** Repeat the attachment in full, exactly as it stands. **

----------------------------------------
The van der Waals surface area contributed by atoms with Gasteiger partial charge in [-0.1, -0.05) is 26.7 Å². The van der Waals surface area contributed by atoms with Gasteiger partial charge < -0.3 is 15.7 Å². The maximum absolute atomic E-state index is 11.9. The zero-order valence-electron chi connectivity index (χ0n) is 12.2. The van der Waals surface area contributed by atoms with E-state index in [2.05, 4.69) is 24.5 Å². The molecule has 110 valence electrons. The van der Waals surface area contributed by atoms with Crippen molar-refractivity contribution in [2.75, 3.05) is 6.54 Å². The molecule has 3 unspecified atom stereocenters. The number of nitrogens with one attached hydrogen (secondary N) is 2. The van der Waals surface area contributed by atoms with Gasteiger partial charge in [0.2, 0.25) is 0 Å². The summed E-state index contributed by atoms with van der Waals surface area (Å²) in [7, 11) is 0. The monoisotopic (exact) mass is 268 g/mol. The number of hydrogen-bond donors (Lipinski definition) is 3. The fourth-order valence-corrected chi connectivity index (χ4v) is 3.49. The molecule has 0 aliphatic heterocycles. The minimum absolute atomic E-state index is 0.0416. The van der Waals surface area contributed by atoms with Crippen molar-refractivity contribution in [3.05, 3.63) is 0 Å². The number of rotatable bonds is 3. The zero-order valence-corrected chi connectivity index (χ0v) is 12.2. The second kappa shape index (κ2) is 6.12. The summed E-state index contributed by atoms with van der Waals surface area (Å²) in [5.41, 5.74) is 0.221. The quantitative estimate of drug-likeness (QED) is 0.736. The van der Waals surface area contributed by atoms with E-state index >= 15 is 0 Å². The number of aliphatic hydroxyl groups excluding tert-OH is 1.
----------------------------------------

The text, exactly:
The van der Waals surface area contributed by atoms with Gasteiger partial charge in [-0.1, -0.05) is 26.7 Å². The van der Waals surface area contributed by atoms with Gasteiger partial charge < -0.3 is 15.7 Å². The maximum absolute atomic E-state index is 11.9. The zero-order valence-electron chi connectivity index (χ0n) is 12.2. The van der Waals surface area contributed by atoms with E-state index in [2.05, 4.69) is 24.5 Å². The molecule has 110 valence electrons. The van der Waals surface area contributed by atoms with Crippen molar-refractivity contribution in [2.75, 3.05) is 6.54 Å². The molecule has 3 unspecified atom stereocenters. The number of nitrogens with one attached hydrogen (secondary N) is 2. The van der Waals surface area contributed by atoms with Gasteiger partial charge in [0.2, 0.25) is 0 Å². The summed E-state index contributed by atoms with van der Waals surface area (Å²) in [7, 11) is 0. The monoisotopic (exact) mass is 268 g/mol. The number of hydrogen-bond donors (Lipinski definition) is 3. The fourth-order valence-corrected chi connectivity index (χ4v) is 3.49. The molecule has 0 aliphatic heterocycles. The minimum absolute atomic E-state index is 0.0416. The van der Waals surface area contributed by atoms with Crippen molar-refractivity contribution in [3.05, 3.63) is 0 Å². The number of rotatable bonds is 3. The zero-order valence-corrected chi connectivity index (χ0v) is 12.2. The second kappa shape index (κ2) is 6.12. The summed E-state index contributed by atoms with van der Waals surface area (Å²) in [5.41, 5.74) is 0.221. The quantitative estimate of drug-likeness (QED) is 0.736. The van der Waals surface area contributed by atoms with E-state index >= 15 is 0 Å². The number of aliphatic hydroxyl groups excluding tert-OH is 1.